Banks continue to feel a heightened sense of compliance and risk concern, according to the results of a survey released today by Wolters Kluwer Compliance Solutions. The survey, conducted for the past nine years, resulted in a main indicator score of 128, a 25-point increase compared to 2020 and the third consecutive year of an increase.
According to Wolters Kluwer, the increase is fueled by continuing concerns about navigating regulatory changes, managing risk and an increase in the cost of regulatory fines. The score is calculated based on several factors, including the number of new federal regulations and enforcement actions, the dollar amount of fines imposed on banks and credit unions in the past 12 months and survey respondents’ input. The threat of ransomware attacks led the list of enterprise risk planning factors. The pandemic’s ongoing effects also continued to be a concern, followed by loan default risk and inflation worries. Other areas of concern include business resilience and adaptability, recession and climate-related risks.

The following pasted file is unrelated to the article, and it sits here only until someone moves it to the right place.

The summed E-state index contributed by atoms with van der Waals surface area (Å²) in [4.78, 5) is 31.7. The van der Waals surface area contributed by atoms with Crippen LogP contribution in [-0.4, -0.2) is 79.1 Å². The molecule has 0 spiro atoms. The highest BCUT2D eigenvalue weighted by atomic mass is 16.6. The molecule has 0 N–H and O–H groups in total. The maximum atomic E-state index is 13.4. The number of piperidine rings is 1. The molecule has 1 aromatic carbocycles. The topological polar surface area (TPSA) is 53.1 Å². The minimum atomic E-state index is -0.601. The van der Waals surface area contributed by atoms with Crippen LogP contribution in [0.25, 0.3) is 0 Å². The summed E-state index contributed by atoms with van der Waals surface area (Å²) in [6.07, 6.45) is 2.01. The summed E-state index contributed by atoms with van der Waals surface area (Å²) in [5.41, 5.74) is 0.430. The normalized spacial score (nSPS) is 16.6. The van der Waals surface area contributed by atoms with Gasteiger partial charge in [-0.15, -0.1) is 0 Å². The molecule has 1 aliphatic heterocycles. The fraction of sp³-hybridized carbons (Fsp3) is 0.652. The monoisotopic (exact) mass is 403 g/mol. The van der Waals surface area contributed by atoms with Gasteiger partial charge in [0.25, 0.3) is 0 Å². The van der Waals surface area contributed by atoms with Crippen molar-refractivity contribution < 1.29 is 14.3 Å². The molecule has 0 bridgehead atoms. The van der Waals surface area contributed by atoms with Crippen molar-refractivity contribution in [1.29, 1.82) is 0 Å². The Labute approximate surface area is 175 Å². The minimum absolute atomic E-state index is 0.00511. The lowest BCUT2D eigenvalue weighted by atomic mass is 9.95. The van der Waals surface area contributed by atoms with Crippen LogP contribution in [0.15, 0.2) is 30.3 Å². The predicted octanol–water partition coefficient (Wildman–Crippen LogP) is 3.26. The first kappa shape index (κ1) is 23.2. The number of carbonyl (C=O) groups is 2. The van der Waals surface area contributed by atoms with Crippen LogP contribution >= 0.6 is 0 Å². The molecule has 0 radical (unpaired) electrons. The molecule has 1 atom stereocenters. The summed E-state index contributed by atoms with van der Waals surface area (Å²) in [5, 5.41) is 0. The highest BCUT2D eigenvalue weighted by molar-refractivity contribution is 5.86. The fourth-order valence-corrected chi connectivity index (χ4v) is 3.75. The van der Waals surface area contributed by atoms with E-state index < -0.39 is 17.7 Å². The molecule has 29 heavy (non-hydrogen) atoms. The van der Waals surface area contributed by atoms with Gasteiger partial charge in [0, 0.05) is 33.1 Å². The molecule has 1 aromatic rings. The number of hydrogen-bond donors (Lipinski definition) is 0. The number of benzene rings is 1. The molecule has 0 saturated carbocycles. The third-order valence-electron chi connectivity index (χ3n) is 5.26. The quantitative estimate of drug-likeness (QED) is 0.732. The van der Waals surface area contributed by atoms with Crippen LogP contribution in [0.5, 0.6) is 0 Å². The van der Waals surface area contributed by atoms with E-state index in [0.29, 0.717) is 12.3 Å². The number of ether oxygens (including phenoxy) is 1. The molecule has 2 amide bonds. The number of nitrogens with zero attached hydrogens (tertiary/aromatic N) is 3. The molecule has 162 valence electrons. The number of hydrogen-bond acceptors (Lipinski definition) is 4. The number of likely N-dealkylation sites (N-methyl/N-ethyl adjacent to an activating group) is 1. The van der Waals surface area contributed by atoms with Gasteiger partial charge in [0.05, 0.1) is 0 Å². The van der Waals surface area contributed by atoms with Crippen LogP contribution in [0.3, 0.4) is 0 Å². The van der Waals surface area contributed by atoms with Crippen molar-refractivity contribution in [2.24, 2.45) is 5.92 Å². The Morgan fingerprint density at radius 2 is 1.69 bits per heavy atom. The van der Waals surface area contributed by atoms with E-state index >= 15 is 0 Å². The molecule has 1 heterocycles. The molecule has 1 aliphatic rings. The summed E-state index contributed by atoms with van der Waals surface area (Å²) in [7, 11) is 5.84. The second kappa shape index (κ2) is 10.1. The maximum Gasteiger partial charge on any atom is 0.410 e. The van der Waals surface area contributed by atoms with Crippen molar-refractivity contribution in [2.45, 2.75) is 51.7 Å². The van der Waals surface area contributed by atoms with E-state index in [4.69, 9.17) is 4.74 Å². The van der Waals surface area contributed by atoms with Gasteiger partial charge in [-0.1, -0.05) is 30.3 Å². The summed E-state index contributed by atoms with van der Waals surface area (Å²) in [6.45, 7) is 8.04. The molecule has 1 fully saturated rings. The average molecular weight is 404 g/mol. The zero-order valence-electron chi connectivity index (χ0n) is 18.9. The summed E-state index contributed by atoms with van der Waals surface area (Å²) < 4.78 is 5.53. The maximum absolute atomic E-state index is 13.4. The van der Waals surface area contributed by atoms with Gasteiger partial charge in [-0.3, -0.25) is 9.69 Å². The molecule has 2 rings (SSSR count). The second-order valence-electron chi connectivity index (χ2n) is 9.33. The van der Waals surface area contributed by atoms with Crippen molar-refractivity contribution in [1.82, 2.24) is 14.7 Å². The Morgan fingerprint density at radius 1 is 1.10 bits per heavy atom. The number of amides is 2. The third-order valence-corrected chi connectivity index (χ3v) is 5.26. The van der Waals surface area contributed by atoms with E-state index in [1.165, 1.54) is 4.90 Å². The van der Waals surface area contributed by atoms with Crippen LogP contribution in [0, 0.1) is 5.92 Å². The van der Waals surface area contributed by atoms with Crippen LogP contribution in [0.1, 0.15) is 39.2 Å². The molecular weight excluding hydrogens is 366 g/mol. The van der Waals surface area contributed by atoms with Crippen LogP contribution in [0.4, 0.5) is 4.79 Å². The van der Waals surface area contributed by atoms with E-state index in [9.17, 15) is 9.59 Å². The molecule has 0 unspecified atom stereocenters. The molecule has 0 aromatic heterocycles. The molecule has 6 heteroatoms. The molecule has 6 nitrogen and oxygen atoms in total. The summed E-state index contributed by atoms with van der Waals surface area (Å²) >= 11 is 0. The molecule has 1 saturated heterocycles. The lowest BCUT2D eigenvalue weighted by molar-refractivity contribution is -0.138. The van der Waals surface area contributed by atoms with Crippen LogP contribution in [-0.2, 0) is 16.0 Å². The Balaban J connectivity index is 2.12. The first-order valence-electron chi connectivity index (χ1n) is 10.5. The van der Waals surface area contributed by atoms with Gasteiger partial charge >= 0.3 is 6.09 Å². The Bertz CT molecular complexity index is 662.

Investing in digital transformation was a new question this year, with 63% anticipating “significant” or “some” gains in their digital lending processes. Forty-seven percent reported making some progress with digitizing lending capabilities, while 24% said they have made significant progress or are fully digitized. As part of the survey, banks also reported on their most pressing regulatory compliance challenges in the coming year.